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Hepatitis A Testing

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Also known as: HAV-Ab IgM; HAV-Ab IgG; HAV-Ab total; Anti-HAV
Formal name: Viral Hepatitis A Antibody

The Test Sample

What is being tested?

Hepatitis A is a highly contagious liver infection caused by the hepatitis A virus (HAV). It is one of several various causes of hepatitis, a condition characterized by inflammation and enlargement of the liver. This test detects antibodies in the blood that are produced by the immune system in response to a hepatitis A infection.

Hepatitis A is one of five "hepatitis viruses" identified so far, including B, C, D, and E, that are known to cause the disease. While hepatitis A can cause a severe, acute disease that typically lasts 1 to 2 months, it does not cause a chronic infection as do some of the other hepatitis viruses.

Hepatitis A is spread, most commonly, from person-to person through stool (fecal) contamination or by ingesting food or water contaminated by the stool of an infected person (a foodborne illness). Recognized risk factors for hepatitis A include close contact with an infected person, international travel, household or personal contact with a child who attends a child care center, household or personal contact with a newly arriving international adoptee, a recognized foodborne outbreak, men who have sex with men, and use of illegal drugs.

Although there are many causes of hepatitis, the symptoms remain the same. In hepatitis, the liver is damaged and unable to function normally. It cannot process toxins or waste products such as bilirubin for their removal from the body. During the course of the disease, bilirubin and liver enzyme levels in the blood can increase. While tests such as bilirubin or a liver panel can tell a health practitioner that someone has hepatitis, they do not identify the cause. Antibody tests for hepatitis viruses may help determine the cause.

There are two different classes of hepatitis A antibody that may be tested, IgM and IgG. When a person is exposed to hepatitis A, the body first produces hepatitis A IgM antibodies. These antibodies typically develop 2 to 3 weeks after first being infected (and are detectable before the onset of symptoms) and persist for about 3 to 6 months. Hepatitis A IgG antibodies are produced within 1 to 2 weeks of the IgM antibodies and usually persist for life.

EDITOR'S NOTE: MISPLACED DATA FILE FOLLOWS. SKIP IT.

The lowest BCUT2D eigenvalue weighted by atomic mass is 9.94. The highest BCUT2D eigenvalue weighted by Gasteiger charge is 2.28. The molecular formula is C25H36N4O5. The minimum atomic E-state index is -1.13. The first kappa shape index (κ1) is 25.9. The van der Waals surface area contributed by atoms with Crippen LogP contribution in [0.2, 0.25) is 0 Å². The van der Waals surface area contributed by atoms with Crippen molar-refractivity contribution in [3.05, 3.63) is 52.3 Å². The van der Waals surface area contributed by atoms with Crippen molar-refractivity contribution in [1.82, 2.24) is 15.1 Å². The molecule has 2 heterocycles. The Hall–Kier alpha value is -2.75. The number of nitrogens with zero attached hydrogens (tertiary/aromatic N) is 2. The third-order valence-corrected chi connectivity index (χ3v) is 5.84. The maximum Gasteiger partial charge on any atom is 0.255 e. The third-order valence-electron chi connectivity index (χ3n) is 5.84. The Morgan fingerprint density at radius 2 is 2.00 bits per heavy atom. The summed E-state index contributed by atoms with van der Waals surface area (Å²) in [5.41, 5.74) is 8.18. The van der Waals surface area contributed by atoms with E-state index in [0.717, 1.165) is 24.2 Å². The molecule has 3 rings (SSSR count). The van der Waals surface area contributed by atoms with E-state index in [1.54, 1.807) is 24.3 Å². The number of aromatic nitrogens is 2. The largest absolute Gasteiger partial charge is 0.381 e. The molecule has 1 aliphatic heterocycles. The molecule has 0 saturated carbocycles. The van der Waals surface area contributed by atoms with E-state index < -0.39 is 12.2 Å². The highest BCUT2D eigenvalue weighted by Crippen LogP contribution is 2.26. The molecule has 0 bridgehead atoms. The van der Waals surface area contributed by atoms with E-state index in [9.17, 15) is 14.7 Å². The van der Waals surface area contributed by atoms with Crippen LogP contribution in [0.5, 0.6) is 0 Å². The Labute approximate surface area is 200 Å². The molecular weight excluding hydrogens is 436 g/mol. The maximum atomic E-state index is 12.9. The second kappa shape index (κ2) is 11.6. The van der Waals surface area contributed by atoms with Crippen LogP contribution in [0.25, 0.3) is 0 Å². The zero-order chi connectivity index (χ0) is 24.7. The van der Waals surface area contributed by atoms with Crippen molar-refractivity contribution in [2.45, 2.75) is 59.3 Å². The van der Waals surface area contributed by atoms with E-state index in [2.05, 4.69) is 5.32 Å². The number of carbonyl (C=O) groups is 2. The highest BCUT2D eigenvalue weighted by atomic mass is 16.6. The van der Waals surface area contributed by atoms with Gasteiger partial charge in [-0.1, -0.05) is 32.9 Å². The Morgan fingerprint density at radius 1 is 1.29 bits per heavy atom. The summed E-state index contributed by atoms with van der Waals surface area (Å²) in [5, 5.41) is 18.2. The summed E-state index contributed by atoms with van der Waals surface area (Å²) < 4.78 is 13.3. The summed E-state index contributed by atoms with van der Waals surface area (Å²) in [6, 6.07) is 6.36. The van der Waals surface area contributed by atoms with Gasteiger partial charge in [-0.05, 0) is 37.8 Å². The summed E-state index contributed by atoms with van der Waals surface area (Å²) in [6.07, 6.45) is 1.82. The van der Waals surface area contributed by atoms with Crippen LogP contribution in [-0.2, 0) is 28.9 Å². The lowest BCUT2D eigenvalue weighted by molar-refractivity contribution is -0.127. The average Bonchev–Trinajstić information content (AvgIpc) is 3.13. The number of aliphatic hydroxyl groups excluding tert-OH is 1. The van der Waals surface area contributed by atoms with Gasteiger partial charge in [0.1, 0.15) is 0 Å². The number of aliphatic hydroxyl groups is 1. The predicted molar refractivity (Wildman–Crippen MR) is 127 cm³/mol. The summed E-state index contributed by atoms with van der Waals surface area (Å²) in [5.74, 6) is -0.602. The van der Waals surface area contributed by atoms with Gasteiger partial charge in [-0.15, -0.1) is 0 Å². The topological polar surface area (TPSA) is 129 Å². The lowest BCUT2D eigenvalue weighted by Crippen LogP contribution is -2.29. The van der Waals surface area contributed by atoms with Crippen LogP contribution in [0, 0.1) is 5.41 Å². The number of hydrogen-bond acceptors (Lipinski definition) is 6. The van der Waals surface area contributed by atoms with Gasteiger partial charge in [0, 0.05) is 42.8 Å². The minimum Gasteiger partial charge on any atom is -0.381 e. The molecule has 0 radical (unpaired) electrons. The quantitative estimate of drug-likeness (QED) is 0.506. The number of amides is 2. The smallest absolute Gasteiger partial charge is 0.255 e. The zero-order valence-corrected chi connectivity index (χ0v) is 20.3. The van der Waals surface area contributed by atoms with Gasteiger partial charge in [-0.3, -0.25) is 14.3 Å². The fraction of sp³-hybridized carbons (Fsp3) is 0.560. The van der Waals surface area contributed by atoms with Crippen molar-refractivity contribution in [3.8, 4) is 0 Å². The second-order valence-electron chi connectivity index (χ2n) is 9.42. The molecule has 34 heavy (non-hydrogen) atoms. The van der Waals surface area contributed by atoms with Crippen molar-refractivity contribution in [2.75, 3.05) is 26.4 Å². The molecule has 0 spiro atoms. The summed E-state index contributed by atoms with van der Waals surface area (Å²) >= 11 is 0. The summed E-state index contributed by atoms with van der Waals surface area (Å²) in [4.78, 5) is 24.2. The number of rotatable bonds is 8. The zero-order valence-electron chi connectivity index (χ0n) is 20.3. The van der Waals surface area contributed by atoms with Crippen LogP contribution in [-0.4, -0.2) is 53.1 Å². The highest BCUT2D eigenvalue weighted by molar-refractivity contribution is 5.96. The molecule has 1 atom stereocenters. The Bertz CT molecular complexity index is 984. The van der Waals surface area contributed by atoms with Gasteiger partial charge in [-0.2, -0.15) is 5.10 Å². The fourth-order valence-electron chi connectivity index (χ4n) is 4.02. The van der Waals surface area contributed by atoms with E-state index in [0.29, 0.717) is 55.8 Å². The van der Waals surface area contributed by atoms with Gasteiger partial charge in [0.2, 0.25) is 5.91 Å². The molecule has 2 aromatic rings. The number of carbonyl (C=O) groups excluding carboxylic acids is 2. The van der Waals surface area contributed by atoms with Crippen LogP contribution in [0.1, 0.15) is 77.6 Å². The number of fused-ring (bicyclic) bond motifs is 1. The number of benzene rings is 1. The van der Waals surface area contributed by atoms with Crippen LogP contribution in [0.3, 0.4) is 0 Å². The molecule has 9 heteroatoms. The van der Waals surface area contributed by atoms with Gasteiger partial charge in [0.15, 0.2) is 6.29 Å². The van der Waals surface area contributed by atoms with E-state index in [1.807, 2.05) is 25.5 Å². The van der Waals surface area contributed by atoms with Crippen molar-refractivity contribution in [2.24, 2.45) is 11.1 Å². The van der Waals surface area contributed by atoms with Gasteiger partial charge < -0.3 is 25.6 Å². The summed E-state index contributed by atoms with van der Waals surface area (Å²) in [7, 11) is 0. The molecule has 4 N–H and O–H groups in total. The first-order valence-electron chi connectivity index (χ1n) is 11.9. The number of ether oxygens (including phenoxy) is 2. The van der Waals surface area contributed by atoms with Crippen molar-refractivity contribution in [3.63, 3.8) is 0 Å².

• Because hepatitis A IgM antibodies develop early in the course of infection, a positive hepatitis A IgM test is usually considered diagnostic for a current or recent infection of hepatitis A. This test may be done as part of an acute viral hepatitis panel used to determine which virus is causing symptoms when viral hepatitis is suspected.
  • An HAV IgG test may be used to help determine if a person has been infected in the past and has some immunity to the disease.
  • A total hepatitis A antibody test detects the presence of both the IgM and IgG antibodies, thus can identify current and past infections.

A vaccine that prevents hepatitis A has been available since 1995. Historically, infection rates varied cyclically, with nationwide increases every 10-15 years. However, rates have declined in general since the vaccine was introduced. In 2010, the number of acute hepatitis A cases reported nationwide declined by approximately 53% from about 3,600 in 2006.

How is the sample collected for testing?

A blood sample is obtained by inserting a needle into a vein in the arm.

NOTE: If undergoing medical tests makes you or someone you care for anxious, embarrassed, or even difficult to manage, you might consider reading one or more of the following articles: Coping with Test Pain, Discomfort, and Anxiety, Tips on Blood Testing, Tips to Help Children through Their Medical Tests, and Tips to Help the Elderly through Their Medical Tests.

Another article, Follow That Sample, provides a glimpse at the collection and processing of a blood sample and throat culture.

Is any test preparation needed to ensure the quality of the sample?

No test preparation is needed.